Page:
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Some friends of mine have a 1975 Pearson 26. They have had the boat for probably four seasons. They used the boat very little last year and as far as I know not at all this year. They haven't said anything about selling yet but I would not be surprised if the thought has occurred to them. They have had two bad years. So my question is how to do I treat friends if they ask me if I want to buy their boat.

The problem is that they have put a lot of money into the boat.
The following is what I know about:
3,600 for the boat.
3,000 into depth, speed instruments, cushions, main-sheet blocks running rigging etc.
300 Jib
2,000 Roller fuller jib end of last year probably never used
2,000 New elect system
3,000 New outboard with remote control with I would guess 10 hours on it.

They did most of the work themselves and are very talented and did either a pretty good job or excellent over kill job.

So not including dockage and normal maintenance like paint etc they have a total of at least 14,000 into the boat.

The problem is it is a '75. And no matter what you do to a '75 it is still a very old boat.
If it was just some guy off the street I would figure the boat is worth 3,000 the 7,000 in upgrades is worth 1,000 and the outboard is worth 2,000.

That would bring the total to 6,000 which is pretty near the high end for this boat.

I really don't need a boat but they are my first students ever and I have a soft spot for the boat and all the work they put into it.
I might be able to get a couple years out of it and then I would have to sell. So the real question is even with all the upgrades if I paid 6,000 I'll bet I'll take a loss.
My friend has a sailnet account and may see this post so maybe you can set me straight on the pricing. Hopefully they will stick it out another year and not consider selling which is perfect for me. No decision necessary.
 

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The value of a boat for the seller is what yu can get for it. The value of the boat to a buyer is what you are willing to pay for it. If you can meet somewhere in the middle and both be happy then so much the better. However what is hard to value is what you the buyer will get out of the boat in the form on pleasure and pride of ownership. What im saying is that although you can monetise a boat in terms of value its not always about money. Its about what you get out of using it and doing things that bring you joy and appreciation. If this particular boat is one that you want and you can get it at a price that is acceptable to both parties then go for it. Negotiation is the key.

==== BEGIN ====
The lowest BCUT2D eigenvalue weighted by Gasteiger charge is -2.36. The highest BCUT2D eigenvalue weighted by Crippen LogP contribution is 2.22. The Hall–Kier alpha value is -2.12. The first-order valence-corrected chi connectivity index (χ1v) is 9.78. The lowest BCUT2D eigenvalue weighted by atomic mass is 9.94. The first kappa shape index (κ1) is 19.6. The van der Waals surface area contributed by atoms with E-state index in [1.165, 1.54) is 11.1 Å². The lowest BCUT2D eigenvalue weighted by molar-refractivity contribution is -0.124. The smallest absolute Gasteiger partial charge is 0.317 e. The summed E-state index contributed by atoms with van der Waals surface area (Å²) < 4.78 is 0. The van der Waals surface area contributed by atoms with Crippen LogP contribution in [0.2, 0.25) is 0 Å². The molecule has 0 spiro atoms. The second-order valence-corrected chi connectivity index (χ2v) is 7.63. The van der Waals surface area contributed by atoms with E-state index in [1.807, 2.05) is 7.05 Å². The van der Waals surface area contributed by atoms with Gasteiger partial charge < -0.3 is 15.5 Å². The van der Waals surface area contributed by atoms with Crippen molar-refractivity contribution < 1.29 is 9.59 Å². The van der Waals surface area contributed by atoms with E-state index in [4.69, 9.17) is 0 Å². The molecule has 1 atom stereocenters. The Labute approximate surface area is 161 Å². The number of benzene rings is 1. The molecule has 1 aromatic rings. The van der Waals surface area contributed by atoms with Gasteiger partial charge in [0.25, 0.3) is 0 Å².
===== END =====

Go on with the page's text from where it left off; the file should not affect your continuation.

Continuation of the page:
Good luck,

Mike
 

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There are at least 3 factors you need to take into consideration.

One is the emotional factor. If you want to buy the boat for $6K, because you like them and want to help them out, then don't think too much about the boat; it is a philanthropic gesture, very considerate, and the degree to which you want to help them out is the main factor.

Second consideration - how much does a bot like that sell for in your area. You can get an idea from the 'web; assume that the sale price is 20-30% below the asking price. Depending on where you are, boats may sell high or low, fast or slow.

The most painful part of the discussion is the upgrades. I hate saying this, but the amount they paid for the upgrades - and the blood, sweat and tears they put into upgrading, are all irrelevant. It's painful but true. Regardless of the work they put into it, they still have a 1975 P26. AS you know - say it is worth $5-$6K tops. They put $20K into it? Still a 1975 P26 worth $5-$6k. Like many others, I pour money into the boat, upgrading, repairing - if I am very lucky this maintains the value, but it'll never add to the value. Money lost - boats are not a good financial investment! If you buy it at the top end - like any boat - after a couple of years you'll be lucky to recoup your investment; I bet you'll take a loss.